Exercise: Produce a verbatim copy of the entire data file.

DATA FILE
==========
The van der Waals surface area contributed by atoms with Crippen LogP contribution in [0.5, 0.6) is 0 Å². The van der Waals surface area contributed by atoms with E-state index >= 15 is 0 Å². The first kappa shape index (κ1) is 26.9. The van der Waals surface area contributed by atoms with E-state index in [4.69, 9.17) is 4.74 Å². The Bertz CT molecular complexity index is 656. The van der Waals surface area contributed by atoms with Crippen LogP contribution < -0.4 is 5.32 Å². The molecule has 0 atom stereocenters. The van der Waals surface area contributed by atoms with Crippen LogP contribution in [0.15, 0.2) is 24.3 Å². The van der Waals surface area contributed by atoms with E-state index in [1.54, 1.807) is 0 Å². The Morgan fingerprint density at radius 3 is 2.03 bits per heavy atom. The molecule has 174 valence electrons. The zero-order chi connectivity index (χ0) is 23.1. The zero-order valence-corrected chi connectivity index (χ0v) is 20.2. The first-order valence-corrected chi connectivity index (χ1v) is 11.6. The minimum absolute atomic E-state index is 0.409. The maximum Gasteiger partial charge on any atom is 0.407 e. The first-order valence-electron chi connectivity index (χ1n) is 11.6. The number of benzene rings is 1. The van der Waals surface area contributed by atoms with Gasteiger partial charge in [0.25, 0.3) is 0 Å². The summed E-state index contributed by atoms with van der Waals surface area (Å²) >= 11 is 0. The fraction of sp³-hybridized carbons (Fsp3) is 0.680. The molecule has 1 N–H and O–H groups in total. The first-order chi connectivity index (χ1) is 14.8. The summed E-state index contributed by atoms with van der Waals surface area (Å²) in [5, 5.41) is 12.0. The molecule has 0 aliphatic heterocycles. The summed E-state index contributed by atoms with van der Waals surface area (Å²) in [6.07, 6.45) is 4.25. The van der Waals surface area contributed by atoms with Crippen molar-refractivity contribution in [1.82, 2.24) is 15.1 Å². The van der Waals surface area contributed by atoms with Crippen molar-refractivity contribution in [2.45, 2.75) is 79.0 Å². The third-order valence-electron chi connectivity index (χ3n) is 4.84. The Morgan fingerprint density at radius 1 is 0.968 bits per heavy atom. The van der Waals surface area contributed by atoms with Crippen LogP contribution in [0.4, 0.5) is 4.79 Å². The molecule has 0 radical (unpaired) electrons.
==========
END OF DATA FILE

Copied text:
The van der Waals surface area contributed by atoms with Crippen LogP contribution in [0.5, 0.6) is 0 Å². The van der Waals surface area contributed by atoms with E-state index >= 15 is 0 Å². The first kappa shape index (κ1) is 26.9. The van der Waals surface area contributed by atoms with E-state index in [4.69, 9.17) is 4.74 Å². The Bertz CT molecular complexity index is 656. The van der Waals surface area contributed by atoms with Crippen LogP contribution < -0.4 is 5.32 Å². The molecule has 0 atom stereocenters. The van der Waals surface area contributed by atoms with Crippen LogP contribution in [0.15, 0.2) is 24.3 Å². The van der Waals surface area contributed by atoms with E-state index in [1.54, 1.807) is 0 Å². The Morgan fingerprint density at radius 3 is 2.03 bits per heavy atom. The molecule has 174 valence electrons. The zero-order chi connectivity index (χ0) is 23.1. The zero-order valence-corrected chi connectivity index (χ0v) is 20.2. The first-order valence-corrected chi connectivity index (χ1v) is 11.6. The minimum absolute atomic E-state index is 0.409. The maximum Gasteiger partial charge on any atom is 0.407 e. The first-order valence-electron chi connectivity index (χ1n) is 11.6. The number of benzene rings is 1. The van der Waals surface area contributed by atoms with Gasteiger partial charge in [0.25, 0.3) is 0 Å². The summed E-state index contributed by atoms with van der Waals surface area (Å²) >= 11 is 0. The fraction of sp³-hybridized carbons (Fsp3) is 0.680. The molecule has 1 N–H and O–H groups in total. The first-order chi connectivity index (χ1) is 14.8. The summed E-state index contributed by atoms with van der Waals surface area (Å²) in [5, 5.41) is 12.0. The molecule has 0 aliphatic heterocycles. The summed E-state index contributed by atoms with van der Waals surface area (Å²) in [6.07, 6.45) is 4.25. The van der Waals surface area contributed by atoms with Crippen molar-refractivity contribution in [1.82, 2.24) is 15.1 Å². The van der Waals surface area contributed by atoms with Crippen molar-refractivity contribution in [2.45, 2.75) is 79.0 Å². The third-order valence-electron chi connectivity index (χ3n) is 4.84. The Morgan fingerprint density at radius 1 is 0.968 bits per heavy atom. The van der Waals surface area contributed by atoms with Crippen LogP contribution in [0.4, 0.5) is 4.79 Å². The molecule has 0 radical (unpaired) electrons.